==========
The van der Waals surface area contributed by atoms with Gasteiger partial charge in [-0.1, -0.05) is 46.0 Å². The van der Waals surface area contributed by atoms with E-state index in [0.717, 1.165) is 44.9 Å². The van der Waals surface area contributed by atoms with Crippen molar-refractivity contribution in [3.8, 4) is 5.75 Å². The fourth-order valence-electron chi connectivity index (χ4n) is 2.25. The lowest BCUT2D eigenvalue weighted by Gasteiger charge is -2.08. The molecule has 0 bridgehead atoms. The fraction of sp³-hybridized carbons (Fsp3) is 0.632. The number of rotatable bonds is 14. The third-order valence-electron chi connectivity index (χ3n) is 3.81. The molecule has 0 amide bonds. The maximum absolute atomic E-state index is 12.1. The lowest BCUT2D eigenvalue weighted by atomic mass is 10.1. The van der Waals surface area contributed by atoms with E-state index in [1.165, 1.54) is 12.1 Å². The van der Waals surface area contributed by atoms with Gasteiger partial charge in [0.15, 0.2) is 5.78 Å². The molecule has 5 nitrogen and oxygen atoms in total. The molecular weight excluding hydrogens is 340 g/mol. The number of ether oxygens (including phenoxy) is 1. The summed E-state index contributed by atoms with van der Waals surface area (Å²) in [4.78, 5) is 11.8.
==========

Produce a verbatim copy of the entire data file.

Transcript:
The van der Waals surface area contributed by atoms with Gasteiger partial charge in [-0.1, -0.05) is 46.0 Å². The van der Waals surface area contributed by atoms with E-state index in [0.717, 1.165) is 44.9 Å². The van der Waals surface area contributed by atoms with Crippen molar-refractivity contribution in [3.8, 4) is 5.75 Å². The fourth-order valence-electron chi connectivity index (χ4n) is 2.25. The lowest BCUT2D eigenvalue weighted by Gasteiger charge is -2.08. The molecule has 0 bridgehead atoms. The fraction of sp³-hybridized carbons (Fsp3) is 0.632. The number of rotatable bonds is 14. The third-order valence-electron chi connectivity index (χ3n) is 3.81. The molecule has 0 amide bonds. The maximum absolute atomic E-state index is 12.1. The lowest BCUT2D eigenvalue weighted by atomic mass is 10.1. The van der Waals surface area contributed by atoms with E-state index in [1.165, 1.54) is 12.1 Å². The van der Waals surface area contributed by atoms with Gasteiger partial charge in [0.15, 0.2) is 5.78 Å². The molecule has 5 nitrogen and oxygen atoms in total. The molecular weight excluding hydrogens is 340 g/mol. The number of ether oxygens (including phenoxy) is 1. The summed E-state index contributed by atoms with van der Waals surface area (Å²) in [4.78, 5) is 11.8.